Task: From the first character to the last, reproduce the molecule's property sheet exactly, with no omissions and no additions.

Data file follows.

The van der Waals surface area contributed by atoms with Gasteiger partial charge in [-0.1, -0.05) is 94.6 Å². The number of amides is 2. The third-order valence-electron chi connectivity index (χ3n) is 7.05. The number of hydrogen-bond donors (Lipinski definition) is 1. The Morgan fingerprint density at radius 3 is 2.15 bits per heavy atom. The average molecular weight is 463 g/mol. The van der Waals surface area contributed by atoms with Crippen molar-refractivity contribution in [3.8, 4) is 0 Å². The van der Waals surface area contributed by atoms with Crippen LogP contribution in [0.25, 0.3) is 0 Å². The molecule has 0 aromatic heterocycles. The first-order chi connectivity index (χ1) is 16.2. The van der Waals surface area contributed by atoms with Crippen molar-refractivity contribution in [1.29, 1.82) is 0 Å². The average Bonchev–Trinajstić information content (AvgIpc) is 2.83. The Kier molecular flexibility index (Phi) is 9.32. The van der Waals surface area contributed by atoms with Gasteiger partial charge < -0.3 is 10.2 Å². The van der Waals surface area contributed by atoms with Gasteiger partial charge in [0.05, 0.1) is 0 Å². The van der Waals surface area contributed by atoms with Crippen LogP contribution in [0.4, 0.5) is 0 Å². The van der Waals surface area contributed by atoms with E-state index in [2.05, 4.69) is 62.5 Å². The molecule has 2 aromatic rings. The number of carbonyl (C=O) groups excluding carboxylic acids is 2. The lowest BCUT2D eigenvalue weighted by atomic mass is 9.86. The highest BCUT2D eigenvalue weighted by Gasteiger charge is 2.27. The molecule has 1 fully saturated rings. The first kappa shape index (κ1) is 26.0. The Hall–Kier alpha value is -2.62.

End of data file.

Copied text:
The van der Waals surface area contributed by atoms with Gasteiger partial charge in [-0.1, -0.05) is 94.6 Å². The number of amides is 2. The third-order valence-electron chi connectivity index (χ3n) is 7.05. The number of hydrogen-bond donors (Lipinski definition) is 1. The Morgan fingerprint density at radius 3 is 2.15 bits per heavy atom. The average molecular weight is 463 g/mol. The van der Waals surface area contributed by atoms with Crippen molar-refractivity contribution in [3.8, 4) is 0 Å². The van der Waals surface area contributed by atoms with Crippen LogP contribution in [0.25, 0.3) is 0 Å². The molecule has 0 aromatic heterocycles. The first-order chi connectivity index (χ1) is 16.2. The van der Waals surface area contributed by atoms with Crippen molar-refractivity contribution in [1.29, 1.82) is 0 Å². The average Bonchev–Trinajstić information content (AvgIpc) is 2.83. The Kier molecular flexibility index (Phi) is 9.32. The van der Waals surface area contributed by atoms with Gasteiger partial charge < -0.3 is 10.2 Å². The van der Waals surface area contributed by atoms with Gasteiger partial charge in [0.05, 0.1) is 0 Å². The van der Waals surface area contributed by atoms with Crippen LogP contribution in [0.4, 0.5) is 0 Å². The van der Waals surface area contributed by atoms with E-state index in [2.05, 4.69) is 62.5 Å². The molecule has 2 aromatic rings. The number of carbonyl (C=O) groups excluding carboxylic acids is 2. The lowest BCUT2D eigenvalue weighted by atomic mass is 9.86. The highest BCUT2D eigenvalue weighted by Gasteiger charge is 2.27. The molecule has 1 fully saturated rings. The first kappa shape index (κ1) is 26.0. The Hall–Kier alpha value is -2.62.